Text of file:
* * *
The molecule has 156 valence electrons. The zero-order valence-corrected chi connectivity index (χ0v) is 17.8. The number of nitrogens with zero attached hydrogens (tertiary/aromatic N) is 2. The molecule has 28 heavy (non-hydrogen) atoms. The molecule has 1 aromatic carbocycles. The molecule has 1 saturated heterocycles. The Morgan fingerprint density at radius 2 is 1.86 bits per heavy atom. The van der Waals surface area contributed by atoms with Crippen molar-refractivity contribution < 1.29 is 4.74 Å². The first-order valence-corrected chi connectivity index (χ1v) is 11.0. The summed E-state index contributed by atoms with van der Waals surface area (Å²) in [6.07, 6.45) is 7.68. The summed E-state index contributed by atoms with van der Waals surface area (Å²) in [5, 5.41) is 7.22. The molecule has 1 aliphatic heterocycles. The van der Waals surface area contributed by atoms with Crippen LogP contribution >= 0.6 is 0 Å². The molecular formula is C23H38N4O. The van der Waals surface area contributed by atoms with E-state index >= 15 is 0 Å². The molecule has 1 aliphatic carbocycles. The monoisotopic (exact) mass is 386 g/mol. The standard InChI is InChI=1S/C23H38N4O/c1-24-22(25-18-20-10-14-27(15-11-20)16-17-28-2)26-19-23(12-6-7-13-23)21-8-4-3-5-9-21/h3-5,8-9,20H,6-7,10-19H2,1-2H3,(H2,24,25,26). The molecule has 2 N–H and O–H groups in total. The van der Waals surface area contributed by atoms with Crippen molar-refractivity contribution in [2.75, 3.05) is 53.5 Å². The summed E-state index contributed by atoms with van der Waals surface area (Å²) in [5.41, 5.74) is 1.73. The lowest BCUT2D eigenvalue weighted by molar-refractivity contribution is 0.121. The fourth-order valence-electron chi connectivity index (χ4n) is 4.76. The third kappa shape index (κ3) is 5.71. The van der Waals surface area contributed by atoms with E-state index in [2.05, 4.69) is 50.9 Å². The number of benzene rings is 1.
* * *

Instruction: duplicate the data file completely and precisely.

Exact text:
The molecule has 156 valence electrons. The zero-order valence-corrected chi connectivity index (χ0v) is 17.8. The number of nitrogens with zero attached hydrogens (tertiary/aromatic N) is 2. The molecule has 28 heavy (non-hydrogen) atoms. The molecule has 1 aromatic carbocycles. The molecule has 1 saturated heterocycles. The Morgan fingerprint density at radius 2 is 1.86 bits per heavy atom. The van der Waals surface area contributed by atoms with Crippen molar-refractivity contribution < 1.29 is 4.74 Å². The first-order valence-corrected chi connectivity index (χ1v) is 11.0. The summed E-state index contributed by atoms with van der Waals surface area (Å²) in [6.07, 6.45) is 7.68. The summed E-state index contributed by atoms with van der Waals surface area (Å²) in [5, 5.41) is 7.22. The molecule has 1 aliphatic heterocycles. The van der Waals surface area contributed by atoms with Crippen LogP contribution >= 0.6 is 0 Å². The molecular formula is C23H38N4O. The van der Waals surface area contributed by atoms with E-state index >= 15 is 0 Å². The molecule has 1 aliphatic carbocycles. The monoisotopic (exact) mass is 386 g/mol. The standard InChI is InChI=1S/C23H38N4O/c1-24-22(25-18-20-10-14-27(15-11-20)16-17-28-2)26-19-23(12-6-7-13-23)21-8-4-3-5-9-21/h3-5,8-9,20H,6-7,10-19H2,1-2H3,(H2,24,25,26). The molecule has 2 N–H and O–H groups in total. The van der Waals surface area contributed by atoms with Crippen molar-refractivity contribution in [2.75, 3.05) is 53.5 Å². The summed E-state index contributed by atoms with van der Waals surface area (Å²) in [5.41, 5.74) is 1.73. The lowest BCUT2D eigenvalue weighted by molar-refractivity contribution is 0.121. The fourth-order valence-electron chi connectivity index (χ4n) is 4.76. The third kappa shape index (κ3) is 5.71. The van der Waals surface area contributed by atoms with E-state index in [2.05, 4.69) is 50.9 Å². The number of benzene rings is 1.